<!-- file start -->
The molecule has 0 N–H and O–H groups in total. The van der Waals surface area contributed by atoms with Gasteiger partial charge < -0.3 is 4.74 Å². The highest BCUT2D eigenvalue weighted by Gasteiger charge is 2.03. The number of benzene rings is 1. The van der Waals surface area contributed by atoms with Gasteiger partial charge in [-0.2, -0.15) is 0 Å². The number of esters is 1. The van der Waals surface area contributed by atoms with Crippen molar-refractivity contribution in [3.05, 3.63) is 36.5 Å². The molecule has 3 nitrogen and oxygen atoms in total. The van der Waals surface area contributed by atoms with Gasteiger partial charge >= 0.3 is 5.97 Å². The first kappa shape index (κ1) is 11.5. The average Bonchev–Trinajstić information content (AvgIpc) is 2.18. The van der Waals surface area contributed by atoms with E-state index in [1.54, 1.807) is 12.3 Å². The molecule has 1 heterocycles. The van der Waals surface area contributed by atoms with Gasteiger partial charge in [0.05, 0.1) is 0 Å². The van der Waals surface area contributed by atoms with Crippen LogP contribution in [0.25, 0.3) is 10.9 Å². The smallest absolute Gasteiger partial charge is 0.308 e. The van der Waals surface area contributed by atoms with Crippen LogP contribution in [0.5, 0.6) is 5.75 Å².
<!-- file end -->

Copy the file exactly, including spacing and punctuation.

The molecule has 0 N–H and O–H groups in total. The van der Waals surface area contributed by atoms with Gasteiger partial charge < -0.3 is 4.74 Å². The highest BCUT2D eigenvalue weighted by Gasteiger charge is 2.03. The number of benzene rings is 1. The van der Waals surface area contributed by atoms with Gasteiger partial charge in [-0.2, -0.15) is 0 Å². The number of esters is 1. The van der Waals surface area contributed by atoms with Crippen molar-refractivity contribution in [3.05, 3.63) is 36.5 Å². The molecule has 3 nitrogen and oxygen atoms in total. The van der Waals surface area contributed by atoms with Gasteiger partial charge >= 0.3 is 5.97 Å². The first kappa shape index (κ1) is 11.5. The average Bonchev–Trinajstić information content (AvgIpc) is 2.18. The van der Waals surface area contributed by atoms with E-state index in [1.54, 1.807) is 12.3 Å². The molecule has 1 heterocycles. The van der Waals surface area contributed by atoms with Gasteiger partial charge in [0.05, 0.1) is 0 Å². The van der Waals surface area contributed by atoms with Crippen LogP contribution in [0.25, 0.3) is 10.9 Å². The smallest absolute Gasteiger partial charge is 0.308 e. The van der Waals surface area contributed by atoms with Crippen LogP contribution in [0.5, 0.6) is 5.75 Å².